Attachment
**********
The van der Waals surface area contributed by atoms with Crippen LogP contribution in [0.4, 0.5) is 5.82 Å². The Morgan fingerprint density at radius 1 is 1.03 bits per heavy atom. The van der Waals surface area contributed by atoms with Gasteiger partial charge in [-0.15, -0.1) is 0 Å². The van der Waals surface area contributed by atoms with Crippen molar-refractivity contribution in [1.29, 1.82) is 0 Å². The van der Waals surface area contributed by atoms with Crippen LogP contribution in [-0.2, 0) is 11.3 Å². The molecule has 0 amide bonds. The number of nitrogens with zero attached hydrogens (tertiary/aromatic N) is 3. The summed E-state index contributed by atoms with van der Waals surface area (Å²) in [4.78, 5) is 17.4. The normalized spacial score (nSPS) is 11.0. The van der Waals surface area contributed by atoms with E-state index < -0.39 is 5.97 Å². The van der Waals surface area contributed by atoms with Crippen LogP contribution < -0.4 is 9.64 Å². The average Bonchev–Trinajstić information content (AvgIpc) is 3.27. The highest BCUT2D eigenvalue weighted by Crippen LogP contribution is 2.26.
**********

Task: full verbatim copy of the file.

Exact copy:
The van der Waals surface area contributed by atoms with Crippen LogP contribution in [0.4, 0.5) is 5.82 Å². The Morgan fingerprint density at radius 1 is 1.03 bits per heavy atom. The van der Waals surface area contributed by atoms with Gasteiger partial charge in [-0.15, -0.1) is 0 Å². The van der Waals surface area contributed by atoms with Crippen molar-refractivity contribution in [1.29, 1.82) is 0 Å². The van der Waals surface area contributed by atoms with Crippen LogP contribution in [-0.2, 0) is 11.3 Å². The molecule has 0 amide bonds. The number of nitrogens with zero attached hydrogens (tertiary/aromatic N) is 3. The summed E-state index contributed by atoms with van der Waals surface area (Å²) in [4.78, 5) is 17.4. The normalized spacial score (nSPS) is 11.0. The van der Waals surface area contributed by atoms with E-state index < -0.39 is 5.97 Å². The van der Waals surface area contributed by atoms with Crippen LogP contribution < -0.4 is 9.64 Å². The average Bonchev–Trinajstić information content (AvgIpc) is 3.27. The highest BCUT2D eigenvalue weighted by Crippen LogP contribution is 2.26.